May 01, 2005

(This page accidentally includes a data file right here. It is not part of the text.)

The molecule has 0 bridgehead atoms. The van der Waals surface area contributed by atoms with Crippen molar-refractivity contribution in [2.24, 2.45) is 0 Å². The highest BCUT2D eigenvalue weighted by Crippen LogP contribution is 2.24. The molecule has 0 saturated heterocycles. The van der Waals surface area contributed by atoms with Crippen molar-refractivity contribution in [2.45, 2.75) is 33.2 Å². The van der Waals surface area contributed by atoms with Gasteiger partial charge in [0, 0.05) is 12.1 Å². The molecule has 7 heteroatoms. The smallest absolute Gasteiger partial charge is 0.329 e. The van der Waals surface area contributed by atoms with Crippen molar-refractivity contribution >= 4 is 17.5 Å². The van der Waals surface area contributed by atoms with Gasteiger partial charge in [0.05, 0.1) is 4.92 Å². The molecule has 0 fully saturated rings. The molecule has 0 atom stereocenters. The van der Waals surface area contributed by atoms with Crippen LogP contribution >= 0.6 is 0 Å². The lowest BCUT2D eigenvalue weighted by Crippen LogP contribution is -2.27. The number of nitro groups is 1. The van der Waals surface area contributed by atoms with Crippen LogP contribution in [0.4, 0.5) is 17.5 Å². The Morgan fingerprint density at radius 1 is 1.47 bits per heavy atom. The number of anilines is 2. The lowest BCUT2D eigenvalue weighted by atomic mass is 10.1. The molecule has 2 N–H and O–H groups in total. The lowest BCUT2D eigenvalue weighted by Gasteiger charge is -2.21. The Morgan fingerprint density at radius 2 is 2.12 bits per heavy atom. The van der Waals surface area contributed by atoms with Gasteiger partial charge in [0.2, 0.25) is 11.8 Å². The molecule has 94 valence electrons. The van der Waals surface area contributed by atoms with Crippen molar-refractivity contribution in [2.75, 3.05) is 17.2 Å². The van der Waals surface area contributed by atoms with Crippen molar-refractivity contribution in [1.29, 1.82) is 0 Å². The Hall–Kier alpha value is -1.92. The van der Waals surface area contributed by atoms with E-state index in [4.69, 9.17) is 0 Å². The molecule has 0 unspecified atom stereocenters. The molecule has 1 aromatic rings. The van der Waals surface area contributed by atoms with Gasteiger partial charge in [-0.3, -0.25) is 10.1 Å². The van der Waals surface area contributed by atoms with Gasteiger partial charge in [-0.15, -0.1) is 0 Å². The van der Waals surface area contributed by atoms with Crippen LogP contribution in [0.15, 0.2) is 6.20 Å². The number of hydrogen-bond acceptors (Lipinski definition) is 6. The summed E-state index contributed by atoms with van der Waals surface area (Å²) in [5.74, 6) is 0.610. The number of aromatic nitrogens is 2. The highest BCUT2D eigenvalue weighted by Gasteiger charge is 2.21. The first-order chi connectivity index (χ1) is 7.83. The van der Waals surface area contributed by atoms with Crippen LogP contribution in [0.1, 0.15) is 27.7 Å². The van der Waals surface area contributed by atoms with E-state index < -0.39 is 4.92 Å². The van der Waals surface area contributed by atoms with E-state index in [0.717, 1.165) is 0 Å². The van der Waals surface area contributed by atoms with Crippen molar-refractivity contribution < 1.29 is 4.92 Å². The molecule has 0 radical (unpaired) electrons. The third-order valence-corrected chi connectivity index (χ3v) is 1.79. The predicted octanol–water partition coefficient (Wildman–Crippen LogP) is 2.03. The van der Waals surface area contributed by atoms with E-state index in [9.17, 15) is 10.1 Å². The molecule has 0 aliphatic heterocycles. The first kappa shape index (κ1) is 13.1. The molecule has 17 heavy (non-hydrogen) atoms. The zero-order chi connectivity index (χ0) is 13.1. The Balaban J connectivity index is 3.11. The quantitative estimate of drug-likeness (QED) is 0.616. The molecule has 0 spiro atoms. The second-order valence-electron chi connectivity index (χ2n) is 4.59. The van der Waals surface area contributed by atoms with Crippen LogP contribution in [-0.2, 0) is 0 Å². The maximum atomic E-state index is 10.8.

In rainy Portland, forgetting that more than half of Oregon’s land area is desert is easy. While the Willamette and Columbia Rivers always look full of water, the flows in rivers on the east side of the Cascades routinely dwindle, sometimes to nothing, late in the summer. Anadromous fish such as Steelhead and Fall-run Chinook salmon rely on late summer flows to reach their breeding grounds and successfully reproduce. Much of the scarcity of water in Eastern Oregon rivers stems from withdrawals of water by farmers and ranchers for irrigation and other uses. On one hand, these withdrawals sustain an important way of life in rural communities. However, this often comes at the expense of fish. The key to bridging this divide between a deeply rooted way of life and conservation of fish species is finding creative, cooperative solutions that benefit both sides. The Oregon Water Trust works with willing landowners, using various legal “tools” to find solutions that result in more water instream for fish while simultaneously encouraging ranchers and farmers to continue their way of life. The most common method the Trust employs is purchasing or leasing water rights from landowners at a price meant to replace income lost when the landowner forgoes use of their water. Once the Trust controls the water right, it is transferred to an “instream” right, resulting in more water for fish. I spent my summer at the Trust filling a variety of roles ranging from researching specific water law issues to drafting legal documents in support of water right transfers and cancellations. I also researched existing water rights on the Upper John Day River to help the Trust identify ecologically important water rights for possible future acquisition. Working at the Trust was a fulfilling experience that increased both my knowledge of water law and my desire to pursue a career in the field.